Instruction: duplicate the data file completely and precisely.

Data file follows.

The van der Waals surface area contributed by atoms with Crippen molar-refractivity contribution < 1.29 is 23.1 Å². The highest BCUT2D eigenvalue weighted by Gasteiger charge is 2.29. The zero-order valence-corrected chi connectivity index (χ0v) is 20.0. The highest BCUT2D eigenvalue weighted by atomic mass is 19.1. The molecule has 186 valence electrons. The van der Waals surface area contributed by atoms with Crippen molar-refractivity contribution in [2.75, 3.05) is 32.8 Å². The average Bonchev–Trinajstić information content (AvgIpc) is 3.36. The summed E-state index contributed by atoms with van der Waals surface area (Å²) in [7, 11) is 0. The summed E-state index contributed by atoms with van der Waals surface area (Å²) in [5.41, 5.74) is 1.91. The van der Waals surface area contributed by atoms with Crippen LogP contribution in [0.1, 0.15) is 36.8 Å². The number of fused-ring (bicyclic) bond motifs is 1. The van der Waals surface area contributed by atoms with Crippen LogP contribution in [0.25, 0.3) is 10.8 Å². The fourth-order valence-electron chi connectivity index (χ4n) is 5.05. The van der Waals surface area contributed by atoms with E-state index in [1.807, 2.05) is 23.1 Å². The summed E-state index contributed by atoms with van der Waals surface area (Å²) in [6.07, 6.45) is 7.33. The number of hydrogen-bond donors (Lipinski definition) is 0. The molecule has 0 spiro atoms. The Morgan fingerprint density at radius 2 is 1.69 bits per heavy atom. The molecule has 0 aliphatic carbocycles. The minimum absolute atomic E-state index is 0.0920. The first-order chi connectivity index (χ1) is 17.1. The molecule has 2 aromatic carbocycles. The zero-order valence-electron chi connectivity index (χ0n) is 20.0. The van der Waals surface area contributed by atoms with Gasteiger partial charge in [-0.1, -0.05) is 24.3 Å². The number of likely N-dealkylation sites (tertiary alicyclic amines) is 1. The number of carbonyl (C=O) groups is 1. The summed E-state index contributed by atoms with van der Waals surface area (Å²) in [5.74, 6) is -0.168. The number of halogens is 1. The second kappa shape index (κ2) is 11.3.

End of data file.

The van der Waals surface area contributed by atoms with Crippen molar-refractivity contribution < 1.29 is 23.1 Å². The highest BCUT2D eigenvalue weighted by Gasteiger charge is 2.29. The zero-order valence-corrected chi connectivity index (χ0v) is 20.0. The highest BCUT2D eigenvalue weighted by atomic mass is 19.1. The molecule has 186 valence electrons. The van der Waals surface area contributed by atoms with Crippen molar-refractivity contribution in [2.75, 3.05) is 32.8 Å². The average Bonchev–Trinajstić information content (AvgIpc) is 3.36. The summed E-state index contributed by atoms with van der Waals surface area (Å²) in [7, 11) is 0. The summed E-state index contributed by atoms with van der Waals surface area (Å²) in [5.41, 5.74) is 1.91. The van der Waals surface area contributed by atoms with Crippen LogP contribution in [0.1, 0.15) is 36.8 Å². The number of fused-ring (bicyclic) bond motifs is 1. The van der Waals surface area contributed by atoms with Crippen LogP contribution in [0.25, 0.3) is 10.8 Å². The fourth-order valence-electron chi connectivity index (χ4n) is 5.05. The van der Waals surface area contributed by atoms with E-state index in [1.807, 2.05) is 23.1 Å². The summed E-state index contributed by atoms with van der Waals surface area (Å²) in [6.07, 6.45) is 7.33. The number of hydrogen-bond donors (Lipinski definition) is 0. The molecule has 0 spiro atoms. The Morgan fingerprint density at radius 2 is 1.69 bits per heavy atom. The molecule has 0 aliphatic carbocycles. The minimum absolute atomic E-state index is 0.0920. The first-order chi connectivity index (χ1) is 17.1. The molecule has 2 aromatic carbocycles. The zero-order valence-electron chi connectivity index (χ0n) is 20.0. The van der Waals surface area contributed by atoms with Gasteiger partial charge in [-0.1, -0.05) is 24.3 Å². The number of likely N-dealkylation sites (tertiary alicyclic amines) is 1. The number of carbonyl (C=O) groups is 1. The summed E-state index contributed by atoms with van der Waals surface area (Å²) in [5.74, 6) is -0.168. The number of halogens is 1. The second kappa shape index (κ2) is 11.3.